Top positive review
19 people found this helpful
Three-way tie for first
on June 17, 2003
This album is my co-co-favorite album by Jamiroquai, if that makes any sense. If you are interested in buying a Jamiroquai album, I offer here one guy's guide to this very talented artist.
Emergency On Planet Earth: "The 70's Instrumental Album"
This is more like 70's/jazz. Lots of horns. The production and arrangements remind me of listening to a 70's album, too. I played this in front of some of my students one day while I was doing paperwork after school; they remarked that the music was "repetitive, but not really redundant," which made me smile. The opening synth riff on Revolution -- very "analog" and throw-back sounding. I love every song. I don't think that this album has a "beginning" or "early career" sound; it is just a great album to me, period. I felt that way when I first heard it and I feel that way now. Although the spirit of Jamiroquai was probably the same through those first three albums, I can definitely see how people who liked this album may not have liked the successive albums. This album is very heavy on "traditional" musical instruments, whereas the keyboards, though important to the sound, are present mostly as flourishes and solos here and there. I would also like to say that, in my opinion, this is not just a novelty album that has elements of 70's funk thrown in for show. It's almost like this IS a 70's album, and JK really IS channelling Stevie Wonder. Do I recommend this album? Oh yes. Also, I have no quarrel with my friends, almost all of whom can not stand this album for more than 20 minutes. It's just a matter of whether or not you like the 2 minute funk digressions and horn solos. So yes, I am biased, because this is one of my favorite albums of all time, and "Music of the Mind" might be my favorite instrumental of all time!
Return of the Space Cowboy: "The Somewhat Psychedlic, Somewhat Synthy Album."
I like this as much as EOPE (see above). I heard this when it came out in Europe, and it was my introduction to Jamiroquai. Man, I was in France and they must have played the title track every hour, every day on the radio. You'd never find a US station playing 5 minutes of falsetto-laden, spacey, synth funk -- with a false ending -- all day long, that's for sure. The title track is great, and the rest is even better, culminating in the epic "Just Another Story." But every song's a classic. Bottom line: kind of like EOPE, but the songs seem longer and more psychedelic at times. The keyboards are much more prominent. I like this album as much as EOPE. This was not their breakthrough album in the US, but I knew something was afoot when I heard "Mr. Moon" playing on the company-regulated music selections at The Gap one day . . . my goodness, The Gap.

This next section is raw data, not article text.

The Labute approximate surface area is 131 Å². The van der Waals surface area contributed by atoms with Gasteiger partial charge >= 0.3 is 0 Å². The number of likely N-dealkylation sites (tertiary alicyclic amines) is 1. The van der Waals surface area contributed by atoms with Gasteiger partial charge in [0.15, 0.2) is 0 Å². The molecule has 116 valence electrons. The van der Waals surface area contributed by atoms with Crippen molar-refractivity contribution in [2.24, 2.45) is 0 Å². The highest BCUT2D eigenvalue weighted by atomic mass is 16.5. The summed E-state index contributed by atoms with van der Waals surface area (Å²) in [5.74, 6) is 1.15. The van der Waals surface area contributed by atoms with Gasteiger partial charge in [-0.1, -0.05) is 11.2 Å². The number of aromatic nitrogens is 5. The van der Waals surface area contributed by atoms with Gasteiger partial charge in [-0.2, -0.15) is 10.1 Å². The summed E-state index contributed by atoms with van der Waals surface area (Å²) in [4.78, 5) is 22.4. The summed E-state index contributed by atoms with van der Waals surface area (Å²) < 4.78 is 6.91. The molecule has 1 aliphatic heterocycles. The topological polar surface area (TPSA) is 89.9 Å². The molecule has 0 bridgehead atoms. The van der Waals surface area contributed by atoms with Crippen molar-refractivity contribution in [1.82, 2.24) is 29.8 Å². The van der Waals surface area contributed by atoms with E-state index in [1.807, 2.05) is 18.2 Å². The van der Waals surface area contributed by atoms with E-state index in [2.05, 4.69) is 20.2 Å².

Travelling Without Moving: "More Pop, More Disco, More Styles, Fewer Digressions."
I think this was the last one with the original bassist. This album has one or two songs that I liked, but did not love (e.g., "Virtual Insanity" didn't do much for me.). Otherwise I loved this album to the point where I just scratched up and wore out my first copy in about six months. Jamiroquai made poppy-sounding songs on this album, disco (what else would you call "Cosmic Girl"?), threw in some reggae ("Drifting Along"), and some pretty cool funk ("High Times"). And it all worked. As if those weren't enough, he made one awesome drum-and-bass track (untitled) that left me reaching for the "repeat" button over and over. A couple of songs were sub-Jamiroquai quality IMHO (though still good), but most were just brilliant. Overall, this album had higher highs and lower lows.
The other Jamiroquai albums are good. Some great dancing songs on Synkronized, especially, but with only half of the songs being "excellent," I have to put that one a bit below the first three. (Nonetheless, I challenge anyone to stay seated when "Canned Heat" or "Planet Home" is played!) I have only owned "A Funk Odyssey" for about a month, so I am not in a position to rate it just yet.
Well, hopefully this long-winded survey has not made the members of the Jamiroquai nation too peeved. There's not enough space to write everything that is good about their music, and let's face it . . . a bad song by Jamiroquai is 20X better than what most bands could ever hope to produce. That's it, I'm out.